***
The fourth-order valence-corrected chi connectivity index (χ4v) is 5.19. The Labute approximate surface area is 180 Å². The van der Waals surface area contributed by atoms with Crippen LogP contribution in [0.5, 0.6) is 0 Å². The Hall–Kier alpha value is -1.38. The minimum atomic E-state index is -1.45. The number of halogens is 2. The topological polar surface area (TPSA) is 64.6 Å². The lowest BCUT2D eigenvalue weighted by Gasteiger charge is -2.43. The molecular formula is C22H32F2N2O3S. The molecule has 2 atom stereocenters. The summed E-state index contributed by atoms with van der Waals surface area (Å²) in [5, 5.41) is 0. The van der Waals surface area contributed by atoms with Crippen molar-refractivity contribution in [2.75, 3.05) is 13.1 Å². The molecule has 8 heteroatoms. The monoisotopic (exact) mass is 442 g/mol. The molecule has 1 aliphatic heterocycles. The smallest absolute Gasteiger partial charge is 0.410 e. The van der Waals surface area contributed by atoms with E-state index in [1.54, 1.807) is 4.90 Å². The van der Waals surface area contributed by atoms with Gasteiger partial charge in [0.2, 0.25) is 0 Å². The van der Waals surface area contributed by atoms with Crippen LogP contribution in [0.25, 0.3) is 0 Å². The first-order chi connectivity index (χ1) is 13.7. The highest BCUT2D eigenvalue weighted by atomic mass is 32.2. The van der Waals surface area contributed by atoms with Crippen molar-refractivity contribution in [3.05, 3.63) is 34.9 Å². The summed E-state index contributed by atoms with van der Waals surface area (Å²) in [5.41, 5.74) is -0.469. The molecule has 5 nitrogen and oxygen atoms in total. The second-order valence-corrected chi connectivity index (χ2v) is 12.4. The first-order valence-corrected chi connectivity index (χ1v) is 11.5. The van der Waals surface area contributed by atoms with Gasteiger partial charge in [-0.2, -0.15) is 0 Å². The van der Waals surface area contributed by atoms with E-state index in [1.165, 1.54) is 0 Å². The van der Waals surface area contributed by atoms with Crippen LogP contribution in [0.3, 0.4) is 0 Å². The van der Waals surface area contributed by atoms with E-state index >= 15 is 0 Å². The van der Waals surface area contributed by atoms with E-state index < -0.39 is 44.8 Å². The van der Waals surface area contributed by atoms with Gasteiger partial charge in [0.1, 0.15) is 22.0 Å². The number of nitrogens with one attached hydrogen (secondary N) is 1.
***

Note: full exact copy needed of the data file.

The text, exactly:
The fourth-order valence-corrected chi connectivity index (χ4v) is 5.19. The Labute approximate surface area is 180 Å². The van der Waals surface area contributed by atoms with Crippen LogP contribution in [0.5, 0.6) is 0 Å². The Hall–Kier alpha value is -1.38. The minimum atomic E-state index is -1.45. The number of halogens is 2. The topological polar surface area (TPSA) is 64.6 Å². The lowest BCUT2D eigenvalue weighted by Gasteiger charge is -2.43. The molecular formula is C22H32F2N2O3S. The molecule has 2 atom stereocenters. The summed E-state index contributed by atoms with van der Waals surface area (Å²) in [5, 5.41) is 0. The van der Waals surface area contributed by atoms with Crippen molar-refractivity contribution in [2.75, 3.05) is 13.1 Å². The molecule has 8 heteroatoms. The monoisotopic (exact) mass is 442 g/mol. The molecule has 1 aliphatic heterocycles. The smallest absolute Gasteiger partial charge is 0.410 e. The van der Waals surface area contributed by atoms with E-state index in [1.54, 1.807) is 4.90 Å². The van der Waals surface area contributed by atoms with Gasteiger partial charge in [0.2, 0.25) is 0 Å². The van der Waals surface area contributed by atoms with Crippen LogP contribution in [0.25, 0.3) is 0 Å². The first-order chi connectivity index (χ1) is 13.7. The highest BCUT2D eigenvalue weighted by atomic mass is 32.2. The van der Waals surface area contributed by atoms with Crippen molar-refractivity contribution in [3.05, 3.63) is 34.9 Å². The summed E-state index contributed by atoms with van der Waals surface area (Å²) in [5.41, 5.74) is -0.469. The molecule has 5 nitrogen and oxygen atoms in total. The second-order valence-corrected chi connectivity index (χ2v) is 12.4. The first-order valence-corrected chi connectivity index (χ1v) is 11.5. The van der Waals surface area contributed by atoms with Gasteiger partial charge in [-0.2, -0.15) is 0 Å². The van der Waals surface area contributed by atoms with E-state index in [1.165, 1.54) is 0 Å². The van der Waals surface area contributed by atoms with Crippen LogP contribution in [0.3, 0.4) is 0 Å². The van der Waals surface area contributed by atoms with E-state index >= 15 is 0 Å². The van der Waals surface area contributed by atoms with E-state index < -0.39 is 44.8 Å². The van der Waals surface area contributed by atoms with Gasteiger partial charge in [0.1, 0.15) is 22.0 Å². The number of nitrogens with one attached hydrogen (secondary N) is 1.